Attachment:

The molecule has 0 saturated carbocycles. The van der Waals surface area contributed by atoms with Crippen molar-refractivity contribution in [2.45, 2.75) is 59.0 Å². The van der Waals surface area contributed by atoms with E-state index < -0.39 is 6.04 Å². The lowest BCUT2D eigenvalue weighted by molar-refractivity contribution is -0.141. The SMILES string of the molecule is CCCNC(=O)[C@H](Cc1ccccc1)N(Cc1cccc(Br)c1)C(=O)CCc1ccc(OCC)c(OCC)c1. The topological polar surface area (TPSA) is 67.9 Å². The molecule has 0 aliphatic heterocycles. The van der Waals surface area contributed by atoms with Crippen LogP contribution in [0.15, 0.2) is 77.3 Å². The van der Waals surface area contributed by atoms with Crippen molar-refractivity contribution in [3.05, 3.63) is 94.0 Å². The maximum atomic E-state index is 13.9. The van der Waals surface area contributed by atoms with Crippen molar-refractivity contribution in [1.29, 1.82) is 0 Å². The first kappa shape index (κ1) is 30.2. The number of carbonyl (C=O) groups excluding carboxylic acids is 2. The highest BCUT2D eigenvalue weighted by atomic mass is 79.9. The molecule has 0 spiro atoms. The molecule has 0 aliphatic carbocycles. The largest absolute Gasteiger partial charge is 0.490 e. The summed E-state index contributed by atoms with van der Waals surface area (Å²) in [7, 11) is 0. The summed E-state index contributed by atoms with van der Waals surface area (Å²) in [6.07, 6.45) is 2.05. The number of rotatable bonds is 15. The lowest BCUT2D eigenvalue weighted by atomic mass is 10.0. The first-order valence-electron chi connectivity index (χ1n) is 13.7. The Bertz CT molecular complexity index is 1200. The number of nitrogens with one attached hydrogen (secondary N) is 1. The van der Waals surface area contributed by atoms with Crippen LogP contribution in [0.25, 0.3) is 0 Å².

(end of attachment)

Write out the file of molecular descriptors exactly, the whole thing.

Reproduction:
The molecule has 0 saturated carbocycles. The van der Waals surface area contributed by atoms with Crippen molar-refractivity contribution in [2.45, 2.75) is 59.0 Å². The van der Waals surface area contributed by atoms with E-state index < -0.39 is 6.04 Å². The lowest BCUT2D eigenvalue weighted by molar-refractivity contribution is -0.141. The SMILES string of the molecule is CCCNC(=O)[C@H](Cc1ccccc1)N(Cc1cccc(Br)c1)C(=O)CCc1ccc(OCC)c(OCC)c1. The topological polar surface area (TPSA) is 67.9 Å². The molecule has 0 aliphatic heterocycles. The van der Waals surface area contributed by atoms with Crippen LogP contribution in [0.15, 0.2) is 77.3 Å². The van der Waals surface area contributed by atoms with Crippen molar-refractivity contribution in [3.05, 3.63) is 94.0 Å². The maximum atomic E-state index is 13.9. The van der Waals surface area contributed by atoms with Crippen molar-refractivity contribution in [1.29, 1.82) is 0 Å². The first kappa shape index (κ1) is 30.2. The number of carbonyl (C=O) groups excluding carboxylic acids is 2. The highest BCUT2D eigenvalue weighted by atomic mass is 79.9. The molecule has 0 spiro atoms. The molecule has 0 aliphatic carbocycles. The largest absolute Gasteiger partial charge is 0.490 e. The summed E-state index contributed by atoms with van der Waals surface area (Å²) in [7, 11) is 0. The summed E-state index contributed by atoms with van der Waals surface area (Å²) in [6.07, 6.45) is 2.05. The number of rotatable bonds is 15. The lowest BCUT2D eigenvalue weighted by atomic mass is 10.0. The first-order valence-electron chi connectivity index (χ1n) is 13.7. The Bertz CT molecular complexity index is 1200. The number of nitrogens with one attached hydrogen (secondary N) is 1. The van der Waals surface area contributed by atoms with Crippen LogP contribution in [0.25, 0.3) is 0 Å².